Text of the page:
Contact: For further information about this campaign, contact Elice Sijbrandij.

 

Heights in 360° VR video on YouTube

The Expertise Unit Psychology, Technology & Society of Thomas More University of Applied Sciences recently recorded a number of locations of variable height in 360° VR video as a contribution to using virtual spaces to help in the treatment of height phobia. The two Antwerp campuses, Sanderus and National, of Thomas More University of Applied Sciences, were used for scenes. The 13 locations were not chosen randomly, but were selected in the context of an internal pilot study.

Students Hans Vermeulen (internship) and Celine Moeskops (bachelor dissertation) explored how existing exposure therapy for fear of heights could be enrichened by low-threshold 360° VR video scenes. These videos are freely available on the expertise unit's YouTube channel. Each video includes a brief description, a height indication and an (estimated) indication of the level of difficulty. The goal is to expand this channel in the future and to also focus on how these and other, additional videos can be used as meaningful additions to the treatment of phobias. You can view the different scenes in different ways: via PC or smartphone, via Google Cardboard, or via Samsung Gear VR.

Contact: For more information on this project, feel free to contact Tom Van Daele.

 

Using different approaches to pilot an app

Moodbuster 2.0 is developed for people with mild depressive symptoms to be used by internet or mobile app, as both a stand-alone application or in a blended setting. The main goal is to empower users for better self-management.  The Mental Health Foundation is conducting a trial in Manchester for people with subclinical symptoms of depression, to look at whether the app is effective in preventing the onset of depression. In Belgium, the focus is on implementation, including which organisations, professionals and clients are willing to work with Moodbuster and how they use it. The trial will be run by Pulso Europe and the research units of Thomas More University of Applied Sciences: Mobilab and the Expertise Unit Psychology, Technology & Society, working with psychiatric hospitals and clinics. Further details on the pilots will be updated on the eMEN website.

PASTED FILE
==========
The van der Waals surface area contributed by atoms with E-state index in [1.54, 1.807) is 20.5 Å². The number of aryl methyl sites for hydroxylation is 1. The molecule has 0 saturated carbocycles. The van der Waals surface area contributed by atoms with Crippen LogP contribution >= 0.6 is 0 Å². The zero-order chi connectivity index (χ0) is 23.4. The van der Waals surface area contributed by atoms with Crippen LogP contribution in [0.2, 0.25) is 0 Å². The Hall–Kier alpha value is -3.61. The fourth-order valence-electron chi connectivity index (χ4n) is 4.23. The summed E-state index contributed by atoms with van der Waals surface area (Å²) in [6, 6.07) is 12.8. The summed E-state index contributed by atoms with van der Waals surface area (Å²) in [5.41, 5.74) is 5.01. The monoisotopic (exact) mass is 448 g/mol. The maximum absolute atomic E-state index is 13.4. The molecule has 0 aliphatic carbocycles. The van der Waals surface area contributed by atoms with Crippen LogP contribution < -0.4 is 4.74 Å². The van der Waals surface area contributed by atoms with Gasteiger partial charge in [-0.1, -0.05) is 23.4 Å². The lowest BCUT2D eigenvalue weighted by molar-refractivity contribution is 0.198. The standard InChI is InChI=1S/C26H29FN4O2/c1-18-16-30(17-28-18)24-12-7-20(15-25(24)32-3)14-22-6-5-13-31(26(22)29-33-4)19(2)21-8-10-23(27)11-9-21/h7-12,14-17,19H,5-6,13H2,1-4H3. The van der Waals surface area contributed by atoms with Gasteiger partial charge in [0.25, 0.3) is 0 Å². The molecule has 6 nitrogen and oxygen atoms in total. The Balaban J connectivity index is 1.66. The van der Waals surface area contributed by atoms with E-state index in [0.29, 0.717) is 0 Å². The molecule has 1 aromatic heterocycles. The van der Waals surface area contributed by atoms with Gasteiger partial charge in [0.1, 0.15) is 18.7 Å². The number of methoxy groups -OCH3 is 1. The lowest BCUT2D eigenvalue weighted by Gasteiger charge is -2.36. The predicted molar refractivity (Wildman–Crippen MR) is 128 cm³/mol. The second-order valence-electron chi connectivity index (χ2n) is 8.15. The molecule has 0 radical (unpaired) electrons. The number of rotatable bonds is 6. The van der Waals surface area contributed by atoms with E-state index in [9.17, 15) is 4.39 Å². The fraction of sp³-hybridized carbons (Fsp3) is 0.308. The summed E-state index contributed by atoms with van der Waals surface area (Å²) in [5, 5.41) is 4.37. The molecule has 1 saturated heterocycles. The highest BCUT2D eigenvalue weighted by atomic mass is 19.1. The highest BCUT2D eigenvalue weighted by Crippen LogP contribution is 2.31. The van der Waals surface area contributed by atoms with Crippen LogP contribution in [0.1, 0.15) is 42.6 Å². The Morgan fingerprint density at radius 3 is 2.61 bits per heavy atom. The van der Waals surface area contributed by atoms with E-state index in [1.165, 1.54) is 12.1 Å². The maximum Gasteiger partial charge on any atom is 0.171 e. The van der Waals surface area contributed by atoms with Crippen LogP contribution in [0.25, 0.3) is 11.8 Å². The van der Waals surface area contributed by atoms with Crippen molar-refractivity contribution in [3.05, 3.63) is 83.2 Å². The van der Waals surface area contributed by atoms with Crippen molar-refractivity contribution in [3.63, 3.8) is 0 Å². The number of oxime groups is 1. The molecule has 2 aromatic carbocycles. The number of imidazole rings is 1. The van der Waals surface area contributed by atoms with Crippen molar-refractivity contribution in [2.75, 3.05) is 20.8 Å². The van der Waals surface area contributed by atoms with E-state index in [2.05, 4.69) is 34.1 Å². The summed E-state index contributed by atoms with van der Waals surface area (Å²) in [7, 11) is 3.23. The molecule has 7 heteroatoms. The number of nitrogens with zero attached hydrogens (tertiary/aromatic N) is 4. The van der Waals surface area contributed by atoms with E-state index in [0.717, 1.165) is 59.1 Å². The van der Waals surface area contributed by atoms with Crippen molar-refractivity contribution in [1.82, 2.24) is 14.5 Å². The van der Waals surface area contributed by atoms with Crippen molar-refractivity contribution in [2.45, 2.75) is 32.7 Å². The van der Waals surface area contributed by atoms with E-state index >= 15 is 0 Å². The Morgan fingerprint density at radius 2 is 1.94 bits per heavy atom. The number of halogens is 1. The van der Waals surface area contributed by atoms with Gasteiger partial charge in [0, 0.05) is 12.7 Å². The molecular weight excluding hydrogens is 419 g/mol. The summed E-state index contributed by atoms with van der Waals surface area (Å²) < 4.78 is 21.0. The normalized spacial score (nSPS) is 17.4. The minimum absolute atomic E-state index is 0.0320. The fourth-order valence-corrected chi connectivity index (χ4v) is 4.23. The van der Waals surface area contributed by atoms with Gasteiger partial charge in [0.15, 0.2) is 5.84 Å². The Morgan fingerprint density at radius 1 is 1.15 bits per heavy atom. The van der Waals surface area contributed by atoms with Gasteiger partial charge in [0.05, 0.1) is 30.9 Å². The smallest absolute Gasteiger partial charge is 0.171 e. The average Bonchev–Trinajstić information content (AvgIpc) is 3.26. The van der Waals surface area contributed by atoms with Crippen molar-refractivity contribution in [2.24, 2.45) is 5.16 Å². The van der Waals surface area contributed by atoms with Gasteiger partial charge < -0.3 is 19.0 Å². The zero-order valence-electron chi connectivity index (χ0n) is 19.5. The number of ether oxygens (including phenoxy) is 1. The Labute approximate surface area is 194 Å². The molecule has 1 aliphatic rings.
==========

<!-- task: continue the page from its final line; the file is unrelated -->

How are we communicating the concept of using Digital Technology for Mental Health?

Share our animation!

Our new eMEN animation is now LIVE at nweurope.eu/emen. The animation explains the concept of e-mental health and how it can help improve our mental wellbeing. We encourage you to share this with your networks, embed it in your website and use it in your presentations.

 

Podcasts

eMEN is producing a series of podcasts looking at many different aspects of e-mental health. Follow our page on Soundcloud. The most recent podcast, with Professor Chris Gastmans, Head of the Centre for Biomedical Ethics and Law at KU Leuven, addresses patient-caregiver relationships in an ethical evaluation of e-mental health.

 

eMEN events so far in 2018

Online therapy?! Reflections from Psychodynamic Psychotherapy and Ethical Issues

The second Belgian event on February 23rd was hosted by Pulso Europe and Thomas More University of Applied Sciences in Brussels and welcomed over 70 people.

After an introduction by Hilde Vandenhout, MD (Thomas More), three keynote lectures looked at challenges and opportunities when implementing technological applications in mental health care. More particularly, the focus of the seminar was inspired by the fact that not all mental health professionals and clients are aware of the opportunities offered by technological applications. They have questions about the product quality, ethics and deontology, but also about the conceptualisation of different forms of therapy and their online applications.

Please see the eMEN website for a full report on the seminar.

 

Active Citizenship and empowerment in community mental health - Participative innovations in France and abroad

This French conference on 29-30 March 2018 was part of the 5th international meeting of the WHO-Collaborating Centre of Lille. It was attended by more than 500 mental health service users, carers, researchers and SME (small and medium enterprise) representatives from around the world.

The second day was dedicated to the development of new technologies in mental health, their impact on   information-accessibility for users and the potential for their empowerment. After a presentation of the objectives and activities of the eMEN project, the morning plenary session addressed the question: ‘E-mental health - interest for the user and politico-economic stakes: does it match or not?’ A representative from the French national health conference, a mental health service user and a family carer who has developed an e-mental health tool energised the debate. A second plenary session investigated what users and health professionals think about e-mental health, presenting the results of the French study EQUME (Qualitative Study of the Expectations, Needs and Uses of M-Health - eHealth Technology in Mental Health - by All Stakeholders).

Different workshops based on the results of a call for communications included sessions related to e-mental health on the themes of  self-help, training and information, expression and exchange, and co-designing for e-mental health.

Please see the eMEN website for a full report on the conference and links to event YouTube videos.

 

How can e-mental health shape European mental health policy?